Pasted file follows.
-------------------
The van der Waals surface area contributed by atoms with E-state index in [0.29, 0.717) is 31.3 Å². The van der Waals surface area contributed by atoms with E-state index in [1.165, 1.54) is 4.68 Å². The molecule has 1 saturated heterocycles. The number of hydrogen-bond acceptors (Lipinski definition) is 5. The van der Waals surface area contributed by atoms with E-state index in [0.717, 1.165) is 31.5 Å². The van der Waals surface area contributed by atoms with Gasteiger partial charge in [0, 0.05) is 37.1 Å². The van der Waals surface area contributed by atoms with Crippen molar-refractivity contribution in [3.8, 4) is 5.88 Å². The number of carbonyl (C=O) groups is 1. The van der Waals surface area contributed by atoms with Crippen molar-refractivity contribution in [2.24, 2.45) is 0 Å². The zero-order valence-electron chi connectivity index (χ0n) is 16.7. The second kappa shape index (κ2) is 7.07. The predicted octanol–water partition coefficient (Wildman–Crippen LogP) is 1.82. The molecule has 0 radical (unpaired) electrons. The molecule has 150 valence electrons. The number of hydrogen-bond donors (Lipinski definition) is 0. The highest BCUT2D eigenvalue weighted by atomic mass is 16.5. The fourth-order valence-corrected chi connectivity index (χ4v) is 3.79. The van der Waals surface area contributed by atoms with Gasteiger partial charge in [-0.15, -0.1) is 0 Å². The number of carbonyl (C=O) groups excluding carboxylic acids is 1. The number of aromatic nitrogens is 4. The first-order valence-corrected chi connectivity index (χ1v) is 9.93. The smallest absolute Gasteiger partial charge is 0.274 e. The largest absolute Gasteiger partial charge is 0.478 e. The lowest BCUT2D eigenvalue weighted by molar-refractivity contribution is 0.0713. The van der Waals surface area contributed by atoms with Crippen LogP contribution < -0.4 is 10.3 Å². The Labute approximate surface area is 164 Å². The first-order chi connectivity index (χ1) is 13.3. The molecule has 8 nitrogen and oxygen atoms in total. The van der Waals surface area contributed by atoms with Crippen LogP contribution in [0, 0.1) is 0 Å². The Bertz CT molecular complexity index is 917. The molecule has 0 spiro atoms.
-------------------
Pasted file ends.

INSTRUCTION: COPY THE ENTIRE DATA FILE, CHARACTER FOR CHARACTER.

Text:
The van der Waals surface area contributed by atoms with E-state index in [0.29, 0.717) is 31.3 Å². The van der Waals surface area contributed by atoms with E-state index in [1.165, 1.54) is 4.68 Å². The molecule has 1 saturated heterocycles. The number of hydrogen-bond acceptors (Lipinski definition) is 5. The van der Waals surface area contributed by atoms with E-state index in [0.717, 1.165) is 31.5 Å². The van der Waals surface area contributed by atoms with Gasteiger partial charge in [0, 0.05) is 37.1 Å². The van der Waals surface area contributed by atoms with Crippen molar-refractivity contribution in [3.8, 4) is 5.88 Å². The number of carbonyl (C=O) groups is 1. The van der Waals surface area contributed by atoms with Crippen molar-refractivity contribution in [2.24, 2.45) is 0 Å². The zero-order valence-electron chi connectivity index (χ0n) is 16.7. The second kappa shape index (κ2) is 7.07. The predicted octanol–water partition coefficient (Wildman–Crippen LogP) is 1.82. The molecule has 0 radical (unpaired) electrons. The molecule has 150 valence electrons. The number of hydrogen-bond donors (Lipinski definition) is 0. The highest BCUT2D eigenvalue weighted by atomic mass is 16.5. The fourth-order valence-corrected chi connectivity index (χ4v) is 3.79. The van der Waals surface area contributed by atoms with Gasteiger partial charge in [-0.15, -0.1) is 0 Å². The number of carbonyl (C=O) groups excluding carboxylic acids is 1. The number of aromatic nitrogens is 4. The first-order valence-corrected chi connectivity index (χ1v) is 9.93. The smallest absolute Gasteiger partial charge is 0.274 e. The largest absolute Gasteiger partial charge is 0.478 e. The lowest BCUT2D eigenvalue weighted by molar-refractivity contribution is 0.0713. The van der Waals surface area contributed by atoms with Crippen LogP contribution < -0.4 is 10.3 Å². The Labute approximate surface area is 164 Å². The first-order chi connectivity index (χ1) is 13.3. The molecule has 8 nitrogen and oxygen atoms in total. The van der Waals surface area contributed by atoms with Crippen LogP contribution in [0, 0.1) is 0 Å². The Bertz CT molecular complexity index is 917. The molecule has 0 spiro atoms.